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Young people did not know opportunities were available in actuarial science (85%) or insurance (60%)Reuters

UK young people are not aware apprenticeships are available across a breadth of high-skilled sectors, according to insurance giant Aon.

The UK headquartered firm, which surveyed 1,000 16-19 year olds, found more than four in ten respondents (45%) would consider a career in financial services but awareness of opportunities for apprenticeships within the sector ranked among the lowest identified.

The research revealed young people did not know opportunities were available in actuarial science (85%), insurance (60%) or accountancy (55%).

In contrast, the study found awareness of apprenticeships was highest for traditional manual and service industry trades, with over two-thirds of respondents confirming they understand apprenticeships exist within industries such as hair and beauty (66%) and construction (64%).

"As a global firm committed to growing the number of apprenticeships worldwide, we are encouraged to see increasing acknowledgment among young people of the great career opportunities an apprenticeship offers," said Dominic Christian, chief executive of Aon UK.

"We want apprentices to truly represent today's economy.

"The challenge now is to ensure those advising young people are aware of the contemporary opportunities available.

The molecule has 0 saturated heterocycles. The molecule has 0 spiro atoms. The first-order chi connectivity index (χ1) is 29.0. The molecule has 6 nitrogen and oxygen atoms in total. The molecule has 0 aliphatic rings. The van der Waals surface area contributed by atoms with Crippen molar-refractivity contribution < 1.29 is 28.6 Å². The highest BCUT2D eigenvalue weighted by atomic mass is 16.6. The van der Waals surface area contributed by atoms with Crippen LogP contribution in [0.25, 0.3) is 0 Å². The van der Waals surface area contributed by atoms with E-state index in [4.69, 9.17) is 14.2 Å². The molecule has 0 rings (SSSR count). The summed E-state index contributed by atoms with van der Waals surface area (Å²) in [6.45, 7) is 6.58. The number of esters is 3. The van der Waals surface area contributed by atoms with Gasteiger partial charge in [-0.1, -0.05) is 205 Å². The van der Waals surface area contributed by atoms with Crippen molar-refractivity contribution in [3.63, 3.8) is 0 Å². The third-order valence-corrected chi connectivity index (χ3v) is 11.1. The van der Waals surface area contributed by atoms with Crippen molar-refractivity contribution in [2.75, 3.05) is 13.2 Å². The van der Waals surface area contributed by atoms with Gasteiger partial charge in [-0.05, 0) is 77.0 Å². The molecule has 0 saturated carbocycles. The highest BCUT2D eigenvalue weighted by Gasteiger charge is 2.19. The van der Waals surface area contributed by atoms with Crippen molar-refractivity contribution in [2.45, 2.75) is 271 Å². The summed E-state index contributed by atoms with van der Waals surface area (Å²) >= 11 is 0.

The research also revealed the largest number of respondents cited "faster career progression" (22%) as the primary motivation for their interest in apprenticeships, a further 19% believed apprenticeships would help get their feet in the door, while 18% were driven by the opportunity to earn while they learned.

The news comes after Aon committed to spend £4.6m ($7.3m, €5.7m) on apprenticeships over a five-year period.

Elsewhere, business body the Confederation of British Industry said apprenticeships can help the economy growth.

"More apprenticeships can help move us towards growth that benefits everyone," Neil Carberry, director of skills and employment at the CBI, said.

"No one knows better than businesses on the ground exactly what skills they need, so it's important they are given the power to demand that, rather than rely on the government to call the tune."